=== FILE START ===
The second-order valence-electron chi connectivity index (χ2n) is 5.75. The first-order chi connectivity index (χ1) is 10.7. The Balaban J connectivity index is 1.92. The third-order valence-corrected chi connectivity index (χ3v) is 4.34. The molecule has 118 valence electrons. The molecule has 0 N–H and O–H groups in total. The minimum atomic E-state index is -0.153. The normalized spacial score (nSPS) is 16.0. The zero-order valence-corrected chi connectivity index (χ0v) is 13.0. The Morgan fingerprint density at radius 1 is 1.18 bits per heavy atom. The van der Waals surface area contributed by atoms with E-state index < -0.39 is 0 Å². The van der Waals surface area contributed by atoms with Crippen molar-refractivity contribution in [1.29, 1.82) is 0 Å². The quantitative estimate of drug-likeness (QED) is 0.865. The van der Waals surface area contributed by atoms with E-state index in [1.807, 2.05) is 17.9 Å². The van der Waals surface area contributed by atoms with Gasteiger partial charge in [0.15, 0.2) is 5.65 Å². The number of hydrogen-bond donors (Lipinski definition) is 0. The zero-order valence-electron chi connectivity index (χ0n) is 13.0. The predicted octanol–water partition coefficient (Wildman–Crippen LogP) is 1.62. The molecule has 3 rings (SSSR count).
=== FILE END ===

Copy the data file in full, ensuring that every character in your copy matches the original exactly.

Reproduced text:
The second-order valence-electron chi connectivity index (χ2n) is 5.75. The first-order chi connectivity index (χ1) is 10.7. The Balaban J connectivity index is 1.92. The third-order valence-corrected chi connectivity index (χ3v) is 4.34. The molecule has 118 valence electrons. The molecule has 0 N–H and O–H groups in total. The minimum atomic E-state index is -0.153. The normalized spacial score (nSPS) is 16.0. The zero-order valence-corrected chi connectivity index (χ0v) is 13.0. The Morgan fingerprint density at radius 1 is 1.18 bits per heavy atom. The van der Waals surface area contributed by atoms with E-state index < -0.39 is 0 Å². The van der Waals surface area contributed by atoms with Crippen molar-refractivity contribution in [1.29, 1.82) is 0 Å². The quantitative estimate of drug-likeness (QED) is 0.865. The van der Waals surface area contributed by atoms with E-state index in [1.807, 2.05) is 17.9 Å². The van der Waals surface area contributed by atoms with Gasteiger partial charge in [0.15, 0.2) is 5.65 Å². The number of hydrogen-bond donors (Lipinski definition) is 0. The zero-order valence-electron chi connectivity index (χ0n) is 13.0. The predicted octanol–water partition coefficient (Wildman–Crippen LogP) is 1.62. The molecule has 3 rings (SSSR count).